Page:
United States Government Accountability Office GAO Testimony Before the Subcommittee on Aviation, Committee on Transportation and Infrastructure, House of Representatives AIR PASSENGER For Release on Delivery Expected at 10:00 a.m. EST Thursday, November 29, 2012 SCREENING Transportation Security Administration Needs to Improve Complaint Processes Statement of Stephen M. Lord, Director Homeland Security and Justice Issues GAO-13-186T United States Government Accountability Office Washington, DC 20548 Chairman Petri, Ranking Member Costello, and Members of the Subcommittee: I am pleased to be here to discuss the findings of our November 2012 report assessing the Transportation Security Administration’s (TSA) efforts to improve the air passenger screening complaints processes. 1 TSA screens or oversees the screening of more than 650 million air passengers per year at 752 security checkpoints in more than 440 commercial airports nationwide, and must attempt to balance its aviation security mission with competing goals of efficiency and respecting the privacy of the traveling public. The agency relies upon multiple layers of security to deter, detect, and disrupt persons posing a potential risk to aviation security. These layers focus on screening millions of passengers and pieces of carry-on and checked baggage, as well as tons of air cargo, on a daily basis. Given TSA’s daily interaction with members of the traveling public, air passenger screening complaints reflect a wide range of concerns about, for example, the systems, procedures, and staff that TSA has used for screening air passengers at security checkpoints. This includes concerns related to the use of Advanced Imaging Technology and enhanced pat- down procedures. 2 TSA has processes for addressing complaints about air passengers’ screening experience at security checkpoints, but concerns have been raised about these processes. Also, TSA is implementing a Pre✓™ program to expedite screening at security checkpoints. My statement today is primarily based on our November 2012 report and, like the report, discusses the extent to which TSA has (1) policies and processes to guide the receipt of air passenger screening complaints, and uses this information to monitor or enhance screening operations, (2) a 1 GAO, Air Passenger Screening: Transportation Security Administration Could Improve Complaint Processes, GAO-13-43 (Washington, D.C.: Nov. 15, 2012). 2 The December 2009 terrorist attempt to detonate an explosive device during an international flight bound for Detroit prompted TSA to implement changes to air passenger screening, including accelerating the nationwide deployment of Advanced Imaging Technology (body scanners) and introducing enhanced pat-down procedures in October 2010 to screen air passengers who, for example, opt out of Advanced Imaging Technology-based screening. Page 1 GAO-13-186T consistent process for informing passengers about how to make complaints, and (3) complaint resolution processes that conform to independence standards to help ensure that these processes are fair and impartial. 3 As requested, my statement also describes TSA’s recent efforts to make the screening process more risk-based and selective through use of TSA’s Pre✓™ program. For our November 2012 report, we obtained and analyzed air passenger screening complaint data from October 2009 through June 2012 from four TSA headquarters units. 4 In addition, we obtained and analyzed air passenger screening complaint data from April 2011 through June 2012 from a database TSA uses to document screening complaints collected through TSA’s Talk to TSA web-based portal. 5 On the basis of information from and discussions with TSA officials related to the controls in place to maintain the integrity of TSA’s complaint data, we determined that the data from each database were sufficiently reliable for our purposes. We also reviewed TSA documentation and interviewed TSA officials from headquarters offices and 6 airports selected for the type of security and screening equipment used, among other things. The airport interviews are not generalizable, but provide insights. Additional details on the scope and methodology, including our assessment of data reliability, can be found within that report. To obtain information about TSA’s Pre✓™ program, we analyzed TSA program documentation, interviewed TSA officials, and reviewed TSA’s website information in November 2012. We discussed this information with TSA officials and incorporated their technical comments as appropriate. We conducted all of this work in accordance with generally accepted government auditing standards. Those standards require that we plan and perform the audit to obtain sufficient, appropriate evidence to provide a reasonable basis for our findings and conclusions based on our audit objectives. We believe that 3 GAO-13-43. 4 The TSA units are the TSA Contact Center, the Office of the Executive Secretariat, the Disability Branch, and the Multicultural Branch. We selected October 2009 as the starting point because it was the first month of the fiscal year that included the December 2009 terrorist attempt to detonate an explosive device during an international flight bound for Detroit, which prompted TSA to implement changes to its air passenger screening operations. 5 This database became operational in April 2011, according to TSA officials. Page 2 GAO-13-186T the evidence obtained provides a reasonable basis for our findings based on our audit objectives. In summary, TSA receives thousands of air passenger screening complaints through five central mechanisms, but does not have an agencywide policy, consistent processes, or a focal point to guide receipt and use of such information. Also, while the agency has several methods to inform passengers about its complaint processes, it does not have an agencywide policy or mechanism to ensure consistent use of these methods among commercial airports. In addition, TSA’s complaint resolution processes do not fully conform to standards of independence to ensure that these processes are fair, impartial, and credible, but the agency is taking steps to improve independence. To address these issues, we made four recommendations to TSA with which the agency concurred, and it indicated actions it is taking in response. Finally, TSA officials stated that the agency is undertaking efforts to focus its resources and improve the passenger experience at security checkpoints by applying new intelligence-driven, risk-based screening procedures, including expanding its Pre✓™ program. TSA plans to have this program in place at 35 airports by the end of the calendar year and estimates that it has screened more than 4 million passengers to date through this program. Page 3 GAO-13-186T TSA receives thousands of air passenger screening complaints through Lack of an five centralized mechanisms but does not have an agencywide policy, Agencywide Policy, consistent processes, or an agency focal point to guide the receipt of these complaints, or “mine” these data to inform management about the Consistent Processes, nature and extent of the screening complaints to help improve screening and Agency Focal operations and customer service. 6 For example, TSA data indicate the following: Point Limits TSA’s Ability to Receive and • From October 2009 through June 2012, TSA received more than 39,000 screening complaints through its TSA Contact Center (TCC), Use Complaint including more than 17,000 complaints about pat-down procedures. 7 Information • From October 2009 through June 2012, TSA’s Office of the Executive Secretariat received approximately 4,000 complaints that air passengers submitted by mail. • From April 2011 (when it was launched) through June 2012, the agency’s Talk to TSA web-based mechanism received approximately 4,500 air passenger screening complaints, including 1,512 complaints about the professionalism of TSA staff during the screening process. 8 However, the data from the five centralized mechanisms do not reflect the full nature and extent of complaints because local TSA staff have discretion in implementing TSA’s complaint processes, including how they receive and document complaints. For example, comment cards were used in varying ways at 6 airports we contacted. 9 Specifically, customer comment cards were not used at 2 of these airports, were on display at 2 airports, and were available upon request at the remaining 2 airports we contacted. TSA does not have a policy requiring that complaints submitted using the cards be tracked or reported centrally. 6 TSA’s five centralized mechanisms include TSA’s Contact Center, Office of the Executive Secretariat, Disability Branch, Multicultural Branch, and Talk to TSA web-based mechanism. 7 The TCC receives, documents, and helps resolve screening complaints that air passengers make by telephone or e-mail. The TCC is TSA’s primary point of contact for collecting, documenting, and responding to public questions, concerns, or complaints regarding, among other things, TSA security policies, procedures, and programs. 8 For further information on the complaint data from TSA’s five centralized mechanisms, see GAO-13-43. 9 We visited 4 of the 6 airports that we contacted. Page 4 GAO-13-186T We concluded that a consistent policy to guide all TSA efforts to receive and document complaints would improve TSA’s oversight of these activities and help ensure consistent implementation. TSA also uses TCC data to inform the public about air passenger screening complaints, monitor operational effectiveness of airport security checkpoints, and make changes as needed. However, TSA does not use data from its other four mechanisms, in part because the complaint categories differ, making data consolidation difficult. A process to systematically collect information from all mechanisms, including standard complaint categories, would better enable TSA to improve operations and customer service. Further, at the time of our review, TSA had not designated a focal point for coordinating agencywide policy and processes related to receiving, tracking, documenting, reporting, and acting on screening complaints. Without a focal point at TSA headquarters, the agency does not have a centralized entity to guide and coordinate these processes, or to suggest any additional refinements to the system. To address these weaknesses, we recommended that TSA • establish a consistent policy to guide agencywide efforts for receiving, tracking, and reporting air passenger screening complaints; • establish a process to systematically compile and analyze information on air passenger screening complaints from all complaint mechanisms; and • designate a focal point to develop and coordinate agencywide policy on screening complaint processes, guide the analysis and use of the agency’s screening complaint data, and inform the public about the nature and extent of screening complaints. The Department of Homeland Security (DHS) concurred with the recommendations and indicated actions that TSA had taken, had underway, and was planning to take in response. For example, DHS stated that TSA would review current intake and processing procedures at headquarters and in the field and develop policy, as appropriate, to better guide the complaint receipt, tracking, and reporting processes. We believe that these are beneficial steps that would address the recommendation, provided that the resulting policy refinements improve the existing processes for receiving, tracking, and reporting all air passenger screening complaints, including the screening complaints that air passengers submit locally at airports through comment cards or in person at security checkpoints. Page 5 GAO-13-186T In commenting on a draft of our November 2012 report, TSA also stated that the agency began channeling information from the Talk to TSA database to the TCC in October 2012. However, DHS did not specify in its letter whether TSA will compile and analyze data from the Talk to TSA database and its other centralized mechanisms in its efforts to inform the public about the nature and extent of screening complaints, and whether these efforts will include data on screening complaints submitted locally at airports through customer comment cards or in person at airport security checkpoints. DHS also did not provide sufficient detail for us to assess whether TSA’s planned actions will address the difficulties we identified in collecting standardized screening data across different complaint categories and mechanisms. DHS stated that the Assistant Administrator for the Office of Civil Rights & Liberties, Ombudsman and Traveler Engagement was now the focal point for overseeing the key TSA entities involved with processing passenger screening complaints. It will be important for the Assistant Administrator to work closely with, among others, the office of the Assistant Administrator of Security Operations because this office oversees screening operations at commercial airports and security operations staff in the field who receive screening complaints submitted through customer comment cards or in person at airport security checkpoints. We will continue to monitor TSA’s progress in implementing these recommendations. TSA has several methods to inform passengers about its complaint TSA Has Several processes, but does not have an agencywide policy or mechanism to Methods to Inform Air ensure consistent use of these methods among commercial airports. For example, TSA has developed standard signs, stickers, and customer Passengers about comment cards that can be used at airport checkpoints to inform Making Screening passengers about how to submit feedback to TSA; however, we found inconsistent use at the 6 airports we contacted. Complaints, but Does Not Consistently For example, customer comment cards were displayed in the checkpoints at 2 airports, while at 2 others the cards were provided upon request. Implement Them However, we found that passengers may be reluctant to ask for such cards, according to TSA. TSA officials at 4 of the 6 airports also said that the agency could do more to share best practices for informing passengers about complaint processes. For example, TSA holds periodic conference calls for its Customer Support Managers—TSA staff at certain commercial airports who work in conjunction with other local TSA staff to resolve customer complaints and communicate the status and resolution of complaints to air passengers—to discuss customer service. However, Customer Support Managers have not used this mechanism to discuss Page 6 GAO-13-186T best practices for informing air passengers about processes for submitting complaints, according to the officials we interviewed. Policies for informing the public about complaint processes and mechanisms for sharing best practices among local TSA officials could help provide TSA reasonable assurance that these activities are being conducted consistently and help local TSA officials learn from one another about what practices work well. We recommended that TSA establish an agencywide policy to guide its efforts to inform air passengers about the screening complaint processes and establish mechanisms, particularly at the airport level, to share information on best practices for informing air passengers about the screening complaint processes. DHS concurred with the recommendation and stated that TSA would develop a policy to better inform air passengers about the screening complaint processes. We will continue to monitor TSA’s progress in implementing this recommendation. TSA’s complaint resolution processes do not fully conform to standards of TSA’s Complaint independence to ensure that these processes are fair, impartial, and Resolution Processes credible, but the agency is taking steps to improve independence. Specifically, TSA airport officials responsible for resolving air passenger Do Not Fully Conform complaints are generally in the same chain of command as TSA airport to Standards of staff who are the subjects of the complaints. While TSA has an Ombudsman Division that could help ensure greater independence in the Independence, but complaint processes, the division primarily focuses on handling internal TSA Is Taking Steps personnel matters and is not yet fully equipped to address external complaints from air passengers, according to the head of the division. to Increase Independence TSA is developing a new process for referring air passenger complaints directly to the Ombudsman Division from airports and for providing air passengers an independent avenue to make complaints about airport security checkpoint screening. In August 2012, TSA’s Ombudsman Division began addressing a small number of air passenger complaints forwarded from the TCC, according to the head of that division. TSA also began advertising the division’s new role in addressing passenger screening complaints via the TSA website in October 2012. According to the Assistant Administrator of TSA’s Office of Civil Rights & Liberties, Ombudsman and Traveler Engagement, the division will not handle complaints for which there exists an established process that includes an appeals function, such as disability complaints or other civil rights or civil liberties complaints, in order to avoid duplication of currently established processes. According to the Assistant Administrator, the agency also Page 7 GAO-13-186T plans to initiate a Passenger Advocate Program by January 2013, in which selected TSA airport staff will be trained to take on a collateral passenger advocate role, respond in real time to identify and resolve traveler-related screening complaints, and assist air passengers with medical conditions or disabilities, among other things. It is too early to assess the extent to which these initiatives will help mitigate possible concerns about independence. TSA officials stated that the agency is undertaking efforts to focus its TSA Is Expanding Its resources and improve the passenger experience at security checkpoints Risk-Based Programs, by applying new intelligence-driven, risk-based screening procedures and enhancing its use of technology. Including the Pre✓™ Program One component of TSA’s risk-based approach to passenger screening is the Pre✓™ program, which was introduced at 32 airports in 2012, and which the agency plans to expand to 3 additional airports by the end of the calendar year. The program allows frequent flyers of five airlines, as well as individuals enrolled in other departmental trusted traveler programs—where passengers are pre-vetted and deemed trusted travelers—to be screened on an expedited basis. This program is intended to allow TSA to focus its resources on high-risk travelers. According to TSA, more than 4 million passengers have been screened through this program to date. Agency officials have reported that with the deployment of this program and other risk-based security initiatives, such as modifying screening procedures for passengers 75 and over and active duty service members, TSA has achieved its stated goal of doubling the number of passengers going through expedited screening. According to TSA, as of the end of fiscal year 2012, over 7 percent of daily passengers were eligible for expedited screening based on low risk. However, the estimated number of passengers that will be screened on an expedited basis is still a relatively small percentage of air passengers subject to TSA screening protocols each year. We plan to begin an assessment of TSA’s progress in implementing the TSA Pre✓™ program in 2013. 10 10 This work is at the request of the Chairmen of the Subcommittees on Transportation Security and Oversight, Investigations, and Management of the Committee on Homeland Security, House of Representatives. Page 8 GAO-13-186T Chairman Petri, Ranking Member Costello, and Members of the Subcommittee, this concludes my prepared remarks. I look forward to responding to any questions that you may have. For questions about this statement, please contact Steve Lord at (202) GAO Contact and 512-4379 or email@example.com. Contact points for our Offices of Staff Congressional Relations and Public Affairs may be found on the last page of this statement. Individuals making key contributions to this statement Acknowledgments include Jessica Lucas-Judy (Assistant Director), David Alexander, Thomas Lombardi, Anthony Pordes, and Juan Tapia-Videla. 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Air Passenger Screening: Transportation Security Administration Needs to Improve Complaint Processes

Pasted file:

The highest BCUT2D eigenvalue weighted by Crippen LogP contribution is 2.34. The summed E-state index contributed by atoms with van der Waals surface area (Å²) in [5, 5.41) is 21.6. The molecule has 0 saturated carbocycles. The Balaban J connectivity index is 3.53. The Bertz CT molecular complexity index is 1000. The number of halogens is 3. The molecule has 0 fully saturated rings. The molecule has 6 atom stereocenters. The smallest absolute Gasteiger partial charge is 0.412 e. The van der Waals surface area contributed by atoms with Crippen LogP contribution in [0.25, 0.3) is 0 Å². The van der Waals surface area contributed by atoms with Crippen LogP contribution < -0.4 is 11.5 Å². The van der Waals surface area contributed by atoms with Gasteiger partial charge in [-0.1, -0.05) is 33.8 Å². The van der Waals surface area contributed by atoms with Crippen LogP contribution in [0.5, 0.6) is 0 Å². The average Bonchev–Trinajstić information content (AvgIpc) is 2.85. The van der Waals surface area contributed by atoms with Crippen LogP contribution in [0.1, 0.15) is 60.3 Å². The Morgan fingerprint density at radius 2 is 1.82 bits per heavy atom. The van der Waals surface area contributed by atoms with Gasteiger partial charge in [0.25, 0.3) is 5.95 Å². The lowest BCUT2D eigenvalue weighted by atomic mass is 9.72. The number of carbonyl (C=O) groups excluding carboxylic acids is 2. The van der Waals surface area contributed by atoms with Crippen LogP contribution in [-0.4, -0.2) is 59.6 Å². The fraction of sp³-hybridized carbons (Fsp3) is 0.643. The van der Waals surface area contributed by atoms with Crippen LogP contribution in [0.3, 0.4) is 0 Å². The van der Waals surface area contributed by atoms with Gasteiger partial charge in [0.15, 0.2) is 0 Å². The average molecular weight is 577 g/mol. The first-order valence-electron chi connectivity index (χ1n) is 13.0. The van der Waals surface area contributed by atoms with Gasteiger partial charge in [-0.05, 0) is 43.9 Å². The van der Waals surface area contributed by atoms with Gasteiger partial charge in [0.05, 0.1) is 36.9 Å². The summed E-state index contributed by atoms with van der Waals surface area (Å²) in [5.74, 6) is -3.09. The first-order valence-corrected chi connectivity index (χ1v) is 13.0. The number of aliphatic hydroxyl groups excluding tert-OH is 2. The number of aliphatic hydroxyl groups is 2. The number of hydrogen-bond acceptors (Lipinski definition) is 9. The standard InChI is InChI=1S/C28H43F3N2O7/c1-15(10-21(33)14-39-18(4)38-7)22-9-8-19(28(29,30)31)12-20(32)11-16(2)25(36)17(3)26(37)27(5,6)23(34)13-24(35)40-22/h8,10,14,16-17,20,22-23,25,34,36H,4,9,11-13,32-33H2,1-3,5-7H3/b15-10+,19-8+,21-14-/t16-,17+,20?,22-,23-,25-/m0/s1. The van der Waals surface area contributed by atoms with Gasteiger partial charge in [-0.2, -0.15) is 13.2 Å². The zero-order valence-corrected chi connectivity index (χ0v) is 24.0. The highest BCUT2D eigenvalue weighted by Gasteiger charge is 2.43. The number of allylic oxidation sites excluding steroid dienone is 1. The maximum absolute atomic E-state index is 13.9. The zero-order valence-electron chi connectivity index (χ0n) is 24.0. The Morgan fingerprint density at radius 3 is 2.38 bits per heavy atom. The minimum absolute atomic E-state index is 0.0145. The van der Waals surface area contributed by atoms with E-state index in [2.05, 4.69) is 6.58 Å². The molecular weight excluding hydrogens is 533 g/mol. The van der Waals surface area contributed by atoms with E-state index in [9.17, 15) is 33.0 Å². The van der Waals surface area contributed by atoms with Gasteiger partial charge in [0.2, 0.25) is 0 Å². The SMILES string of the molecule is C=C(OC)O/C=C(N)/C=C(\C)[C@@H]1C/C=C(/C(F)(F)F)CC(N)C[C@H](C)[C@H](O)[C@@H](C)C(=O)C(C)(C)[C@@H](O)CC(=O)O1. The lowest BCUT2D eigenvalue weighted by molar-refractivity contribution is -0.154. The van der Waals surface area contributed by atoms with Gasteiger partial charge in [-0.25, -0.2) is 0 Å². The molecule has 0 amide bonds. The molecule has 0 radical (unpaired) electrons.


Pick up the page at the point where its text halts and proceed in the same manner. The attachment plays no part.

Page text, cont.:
Published by the Government Accountability Office on 2012-11-29.
Below is a raw (and likely hideous) rendition of the original report. (PDF)